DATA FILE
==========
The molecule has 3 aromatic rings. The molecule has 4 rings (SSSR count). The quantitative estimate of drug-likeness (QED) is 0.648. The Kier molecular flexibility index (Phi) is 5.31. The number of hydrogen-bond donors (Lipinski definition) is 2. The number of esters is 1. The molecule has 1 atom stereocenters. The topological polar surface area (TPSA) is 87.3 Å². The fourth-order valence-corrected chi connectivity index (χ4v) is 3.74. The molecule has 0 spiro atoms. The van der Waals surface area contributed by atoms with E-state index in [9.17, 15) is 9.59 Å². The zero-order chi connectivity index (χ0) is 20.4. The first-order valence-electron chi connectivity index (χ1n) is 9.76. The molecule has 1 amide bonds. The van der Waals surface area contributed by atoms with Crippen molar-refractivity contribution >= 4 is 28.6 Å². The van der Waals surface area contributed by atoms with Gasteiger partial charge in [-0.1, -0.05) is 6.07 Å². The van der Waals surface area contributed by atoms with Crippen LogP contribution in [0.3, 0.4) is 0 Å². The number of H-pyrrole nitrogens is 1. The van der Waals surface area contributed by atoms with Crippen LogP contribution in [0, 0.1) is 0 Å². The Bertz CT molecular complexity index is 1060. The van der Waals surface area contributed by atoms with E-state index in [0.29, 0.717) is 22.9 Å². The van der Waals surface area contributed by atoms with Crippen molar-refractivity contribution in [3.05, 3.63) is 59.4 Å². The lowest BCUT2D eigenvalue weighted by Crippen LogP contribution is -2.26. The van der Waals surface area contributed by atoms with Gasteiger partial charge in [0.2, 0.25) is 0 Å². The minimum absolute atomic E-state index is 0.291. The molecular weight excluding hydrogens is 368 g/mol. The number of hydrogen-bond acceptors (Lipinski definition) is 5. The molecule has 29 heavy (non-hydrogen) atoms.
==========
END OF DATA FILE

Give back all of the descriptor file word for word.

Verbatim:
The molecule has 3 aromatic rings. The molecule has 4 rings (SSSR count). The quantitative estimate of drug-likeness (QED) is 0.648. The Kier molecular flexibility index (Phi) is 5.31. The number of hydrogen-bond donors (Lipinski definition) is 2. The number of esters is 1. The molecule has 1 atom stereocenters. The topological polar surface area (TPSA) is 87.3 Å². The fourth-order valence-corrected chi connectivity index (χ4v) is 3.74. The molecule has 0 spiro atoms. The van der Waals surface area contributed by atoms with E-state index in [9.17, 15) is 9.59 Å². The zero-order chi connectivity index (χ0) is 20.4. The first-order valence-electron chi connectivity index (χ1n) is 9.76. The molecule has 1 amide bonds. The van der Waals surface area contributed by atoms with Crippen molar-refractivity contribution >= 4 is 28.6 Å². The van der Waals surface area contributed by atoms with Gasteiger partial charge in [-0.1, -0.05) is 6.07 Å². The van der Waals surface area contributed by atoms with Crippen LogP contribution in [0.3, 0.4) is 0 Å². The number of H-pyrrole nitrogens is 1. The van der Waals surface area contributed by atoms with Crippen LogP contribution in [0, 0.1) is 0 Å². The Bertz CT molecular complexity index is 1060. The van der Waals surface area contributed by atoms with E-state index in [0.29, 0.717) is 22.9 Å². The van der Waals surface area contributed by atoms with Crippen molar-refractivity contribution in [3.05, 3.63) is 59.4 Å². The lowest BCUT2D eigenvalue weighted by Crippen LogP contribution is -2.26. The van der Waals surface area contributed by atoms with Gasteiger partial charge in [0.2, 0.25) is 0 Å². The minimum absolute atomic E-state index is 0.291. The molecular weight excluding hydrogens is 368 g/mol. The number of hydrogen-bond acceptors (Lipinski definition) is 5. The molecule has 29 heavy (non-hydrogen) atoms.